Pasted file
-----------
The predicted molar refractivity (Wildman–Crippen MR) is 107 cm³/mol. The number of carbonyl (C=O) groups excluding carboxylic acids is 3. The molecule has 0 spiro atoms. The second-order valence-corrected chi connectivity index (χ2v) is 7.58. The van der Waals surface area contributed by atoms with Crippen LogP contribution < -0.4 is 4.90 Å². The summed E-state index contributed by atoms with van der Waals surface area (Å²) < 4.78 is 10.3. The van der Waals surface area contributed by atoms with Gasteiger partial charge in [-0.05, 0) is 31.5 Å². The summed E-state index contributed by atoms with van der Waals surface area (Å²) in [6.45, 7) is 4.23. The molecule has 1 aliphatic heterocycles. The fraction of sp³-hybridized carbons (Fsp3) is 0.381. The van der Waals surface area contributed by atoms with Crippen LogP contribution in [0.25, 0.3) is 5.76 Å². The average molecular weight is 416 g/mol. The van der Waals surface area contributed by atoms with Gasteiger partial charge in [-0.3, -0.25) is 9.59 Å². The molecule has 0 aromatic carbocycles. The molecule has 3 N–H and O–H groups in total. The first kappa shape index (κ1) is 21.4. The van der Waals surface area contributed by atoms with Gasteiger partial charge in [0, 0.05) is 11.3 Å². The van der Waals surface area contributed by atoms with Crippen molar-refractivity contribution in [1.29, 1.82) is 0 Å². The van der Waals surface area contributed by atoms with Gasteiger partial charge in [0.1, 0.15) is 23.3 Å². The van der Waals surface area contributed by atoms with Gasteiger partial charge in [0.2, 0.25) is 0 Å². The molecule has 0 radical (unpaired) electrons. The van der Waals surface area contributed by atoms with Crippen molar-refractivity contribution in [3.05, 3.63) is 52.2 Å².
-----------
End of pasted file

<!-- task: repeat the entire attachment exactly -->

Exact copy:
The predicted molar refractivity (Wildman–Crippen MR) is 107 cm³/mol. The number of carbonyl (C=O) groups excluding carboxylic acids is 3. The molecule has 0 spiro atoms. The second-order valence-corrected chi connectivity index (χ2v) is 7.58. The van der Waals surface area contributed by atoms with Crippen LogP contribution < -0.4 is 4.90 Å². The summed E-state index contributed by atoms with van der Waals surface area (Å²) < 4.78 is 10.3. The van der Waals surface area contributed by atoms with Gasteiger partial charge in [-0.05, 0) is 31.5 Å². The summed E-state index contributed by atoms with van der Waals surface area (Å²) in [6.45, 7) is 4.23. The molecule has 1 aliphatic heterocycles. The fraction of sp³-hybridized carbons (Fsp3) is 0.381. The van der Waals surface area contributed by atoms with Crippen LogP contribution in [0.25, 0.3) is 5.76 Å². The average molecular weight is 416 g/mol. The van der Waals surface area contributed by atoms with Gasteiger partial charge in [-0.3, -0.25) is 9.59 Å². The molecule has 0 aromatic carbocycles. The molecule has 3 N–H and O–H groups in total. The first kappa shape index (κ1) is 21.4. The van der Waals surface area contributed by atoms with Gasteiger partial charge in [0, 0.05) is 11.3 Å². The van der Waals surface area contributed by atoms with Crippen molar-refractivity contribution in [1.29, 1.82) is 0 Å². The van der Waals surface area contributed by atoms with Gasteiger partial charge in [0.1, 0.15) is 23.3 Å². The van der Waals surface area contributed by atoms with Gasteiger partial charge in [0.2, 0.25) is 0 Å². The molecule has 0 radical (unpaired) electrons. The van der Waals surface area contributed by atoms with Crippen molar-refractivity contribution in [3.05, 3.63) is 52.2 Å².